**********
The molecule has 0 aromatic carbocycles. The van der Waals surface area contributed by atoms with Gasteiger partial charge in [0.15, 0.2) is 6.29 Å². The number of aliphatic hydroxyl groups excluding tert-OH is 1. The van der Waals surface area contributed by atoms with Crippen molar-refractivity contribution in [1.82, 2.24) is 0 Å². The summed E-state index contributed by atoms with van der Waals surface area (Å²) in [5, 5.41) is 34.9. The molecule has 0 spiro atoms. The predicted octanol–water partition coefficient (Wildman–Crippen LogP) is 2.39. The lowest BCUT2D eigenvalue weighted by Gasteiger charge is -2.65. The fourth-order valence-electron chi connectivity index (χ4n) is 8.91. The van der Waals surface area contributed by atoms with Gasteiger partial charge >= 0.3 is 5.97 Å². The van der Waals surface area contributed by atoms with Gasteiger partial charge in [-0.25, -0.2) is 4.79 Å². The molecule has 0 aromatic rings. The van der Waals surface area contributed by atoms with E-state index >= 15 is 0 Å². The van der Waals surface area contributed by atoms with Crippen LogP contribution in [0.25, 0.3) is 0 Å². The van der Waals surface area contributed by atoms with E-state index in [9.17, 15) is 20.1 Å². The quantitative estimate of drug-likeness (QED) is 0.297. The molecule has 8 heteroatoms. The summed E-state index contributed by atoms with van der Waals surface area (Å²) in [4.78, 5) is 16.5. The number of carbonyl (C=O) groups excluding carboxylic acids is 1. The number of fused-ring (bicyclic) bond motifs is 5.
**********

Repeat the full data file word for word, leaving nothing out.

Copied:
The molecule has 0 aromatic carbocycles. The van der Waals surface area contributed by atoms with Gasteiger partial charge in [0.15, 0.2) is 6.29 Å². The number of aliphatic hydroxyl groups excluding tert-OH is 1. The van der Waals surface area contributed by atoms with Crippen molar-refractivity contribution in [1.82, 2.24) is 0 Å². The summed E-state index contributed by atoms with van der Waals surface area (Å²) in [5, 5.41) is 34.9. The molecule has 0 spiro atoms. The predicted octanol–water partition coefficient (Wildman–Crippen LogP) is 2.39. The lowest BCUT2D eigenvalue weighted by Gasteiger charge is -2.65. The fourth-order valence-electron chi connectivity index (χ4n) is 8.91. The van der Waals surface area contributed by atoms with Gasteiger partial charge >= 0.3 is 5.97 Å². The van der Waals surface area contributed by atoms with Gasteiger partial charge in [-0.25, -0.2) is 4.79 Å². The molecule has 0 aromatic rings. The van der Waals surface area contributed by atoms with E-state index >= 15 is 0 Å². The van der Waals surface area contributed by atoms with Crippen LogP contribution in [0.25, 0.3) is 0 Å². The van der Waals surface area contributed by atoms with E-state index in [9.17, 15) is 20.1 Å². The quantitative estimate of drug-likeness (QED) is 0.297. The molecule has 8 heteroatoms. The summed E-state index contributed by atoms with van der Waals surface area (Å²) in [4.78, 5) is 16.5. The number of carbonyl (C=O) groups excluding carboxylic acids is 1. The number of fused-ring (bicyclic) bond motifs is 5.